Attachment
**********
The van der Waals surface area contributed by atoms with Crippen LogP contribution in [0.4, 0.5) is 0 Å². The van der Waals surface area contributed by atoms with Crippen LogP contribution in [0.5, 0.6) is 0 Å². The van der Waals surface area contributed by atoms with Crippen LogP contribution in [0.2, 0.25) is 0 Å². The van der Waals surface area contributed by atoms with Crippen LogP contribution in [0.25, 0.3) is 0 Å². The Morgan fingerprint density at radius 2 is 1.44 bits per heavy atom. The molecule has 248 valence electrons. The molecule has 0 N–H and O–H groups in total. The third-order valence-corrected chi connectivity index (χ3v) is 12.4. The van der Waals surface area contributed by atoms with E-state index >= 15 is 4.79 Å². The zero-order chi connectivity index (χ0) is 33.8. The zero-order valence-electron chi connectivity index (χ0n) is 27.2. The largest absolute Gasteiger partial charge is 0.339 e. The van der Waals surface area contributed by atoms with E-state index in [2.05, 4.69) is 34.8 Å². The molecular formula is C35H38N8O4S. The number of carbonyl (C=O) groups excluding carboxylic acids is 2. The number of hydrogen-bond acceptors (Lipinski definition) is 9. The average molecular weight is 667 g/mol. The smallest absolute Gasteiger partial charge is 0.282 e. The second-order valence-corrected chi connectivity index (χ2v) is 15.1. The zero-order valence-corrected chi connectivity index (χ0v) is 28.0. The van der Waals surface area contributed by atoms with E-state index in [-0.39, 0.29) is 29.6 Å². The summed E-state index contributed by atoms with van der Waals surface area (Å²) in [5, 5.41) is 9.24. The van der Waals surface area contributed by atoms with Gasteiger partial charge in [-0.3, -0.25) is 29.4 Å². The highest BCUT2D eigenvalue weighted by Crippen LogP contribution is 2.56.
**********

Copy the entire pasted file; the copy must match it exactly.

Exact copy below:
The van der Waals surface area contributed by atoms with Crippen LogP contribution in [0.4, 0.5) is 0 Å². The van der Waals surface area contributed by atoms with Crippen LogP contribution in [0.5, 0.6) is 0 Å². The van der Waals surface area contributed by atoms with Crippen LogP contribution in [0.2, 0.25) is 0 Å². The van der Waals surface area contributed by atoms with Crippen LogP contribution in [0.25, 0.3) is 0 Å². The Morgan fingerprint density at radius 2 is 1.44 bits per heavy atom. The molecule has 248 valence electrons. The molecule has 0 N–H and O–H groups in total. The third-order valence-corrected chi connectivity index (χ3v) is 12.4. The van der Waals surface area contributed by atoms with E-state index >= 15 is 4.79 Å². The zero-order chi connectivity index (χ0) is 33.8. The zero-order valence-electron chi connectivity index (χ0n) is 27.2. The largest absolute Gasteiger partial charge is 0.339 e. The van der Waals surface area contributed by atoms with E-state index in [2.05, 4.69) is 34.8 Å². The molecular formula is C35H38N8O4S. The number of carbonyl (C=O) groups excluding carboxylic acids is 2. The number of hydrogen-bond acceptors (Lipinski definition) is 9. The average molecular weight is 667 g/mol. The smallest absolute Gasteiger partial charge is 0.282 e. The second-order valence-corrected chi connectivity index (χ2v) is 15.1. The zero-order valence-corrected chi connectivity index (χ0v) is 28.0. The van der Waals surface area contributed by atoms with E-state index in [-0.39, 0.29) is 29.6 Å². The summed E-state index contributed by atoms with van der Waals surface area (Å²) in [5, 5.41) is 9.24. The van der Waals surface area contributed by atoms with Gasteiger partial charge in [-0.3, -0.25) is 29.4 Å². The highest BCUT2D eigenvalue weighted by Crippen LogP contribution is 2.56.